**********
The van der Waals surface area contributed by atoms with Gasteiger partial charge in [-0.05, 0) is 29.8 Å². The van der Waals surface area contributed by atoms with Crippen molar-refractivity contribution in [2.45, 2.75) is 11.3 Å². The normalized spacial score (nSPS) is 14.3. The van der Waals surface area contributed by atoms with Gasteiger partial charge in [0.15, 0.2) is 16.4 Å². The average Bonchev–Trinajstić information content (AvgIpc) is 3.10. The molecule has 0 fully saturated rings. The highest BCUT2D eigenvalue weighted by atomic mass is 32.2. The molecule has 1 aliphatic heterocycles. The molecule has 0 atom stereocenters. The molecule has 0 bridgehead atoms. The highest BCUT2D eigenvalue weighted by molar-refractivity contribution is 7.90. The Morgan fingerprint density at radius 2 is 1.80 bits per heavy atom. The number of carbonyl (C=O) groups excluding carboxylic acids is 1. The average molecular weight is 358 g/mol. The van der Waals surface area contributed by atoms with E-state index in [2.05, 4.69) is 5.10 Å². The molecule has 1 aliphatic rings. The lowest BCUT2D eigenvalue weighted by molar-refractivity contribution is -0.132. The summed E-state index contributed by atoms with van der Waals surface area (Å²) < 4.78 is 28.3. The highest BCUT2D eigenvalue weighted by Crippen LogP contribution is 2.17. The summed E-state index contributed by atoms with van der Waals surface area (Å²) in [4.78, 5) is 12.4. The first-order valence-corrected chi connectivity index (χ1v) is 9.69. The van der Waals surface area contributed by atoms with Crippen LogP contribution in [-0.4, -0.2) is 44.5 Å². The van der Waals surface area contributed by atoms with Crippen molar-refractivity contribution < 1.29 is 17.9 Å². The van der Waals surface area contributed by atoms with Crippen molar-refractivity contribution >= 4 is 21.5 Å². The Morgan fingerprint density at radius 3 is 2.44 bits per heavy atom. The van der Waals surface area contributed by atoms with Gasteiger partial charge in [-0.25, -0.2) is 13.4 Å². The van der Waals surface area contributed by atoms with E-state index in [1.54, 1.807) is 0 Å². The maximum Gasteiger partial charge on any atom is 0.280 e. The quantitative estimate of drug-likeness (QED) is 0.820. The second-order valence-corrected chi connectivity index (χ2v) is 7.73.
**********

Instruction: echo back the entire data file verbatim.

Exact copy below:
The van der Waals surface area contributed by atoms with Gasteiger partial charge in [-0.05, 0) is 29.8 Å². The van der Waals surface area contributed by atoms with Crippen molar-refractivity contribution in [2.45, 2.75) is 11.3 Å². The normalized spacial score (nSPS) is 14.3. The van der Waals surface area contributed by atoms with Gasteiger partial charge in [0.15, 0.2) is 16.4 Å². The average Bonchev–Trinajstić information content (AvgIpc) is 3.10. The molecule has 0 fully saturated rings. The highest BCUT2D eigenvalue weighted by atomic mass is 32.2. The molecule has 1 aliphatic heterocycles. The molecule has 0 atom stereocenters. The molecule has 0 bridgehead atoms. The highest BCUT2D eigenvalue weighted by molar-refractivity contribution is 7.90. The Morgan fingerprint density at radius 2 is 1.80 bits per heavy atom. The number of carbonyl (C=O) groups excluding carboxylic acids is 1. The average molecular weight is 358 g/mol. The van der Waals surface area contributed by atoms with E-state index in [2.05, 4.69) is 5.10 Å². The molecule has 1 aliphatic rings. The lowest BCUT2D eigenvalue weighted by molar-refractivity contribution is -0.132. The summed E-state index contributed by atoms with van der Waals surface area (Å²) < 4.78 is 28.3. The highest BCUT2D eigenvalue weighted by Crippen LogP contribution is 2.17. The summed E-state index contributed by atoms with van der Waals surface area (Å²) in [4.78, 5) is 12.4. The first-order valence-corrected chi connectivity index (χ1v) is 9.69. The van der Waals surface area contributed by atoms with Crippen LogP contribution in [-0.4, -0.2) is 44.5 Å². The van der Waals surface area contributed by atoms with Crippen molar-refractivity contribution < 1.29 is 17.9 Å². The van der Waals surface area contributed by atoms with Crippen molar-refractivity contribution >= 4 is 21.5 Å². The Morgan fingerprint density at radius 3 is 2.44 bits per heavy atom. The van der Waals surface area contributed by atoms with Gasteiger partial charge in [-0.25, -0.2) is 13.4 Å². The van der Waals surface area contributed by atoms with E-state index in [1.54, 1.807) is 0 Å². The maximum Gasteiger partial charge on any atom is 0.280 e. The quantitative estimate of drug-likeness (QED) is 0.820. The second-order valence-corrected chi connectivity index (χ2v) is 7.73.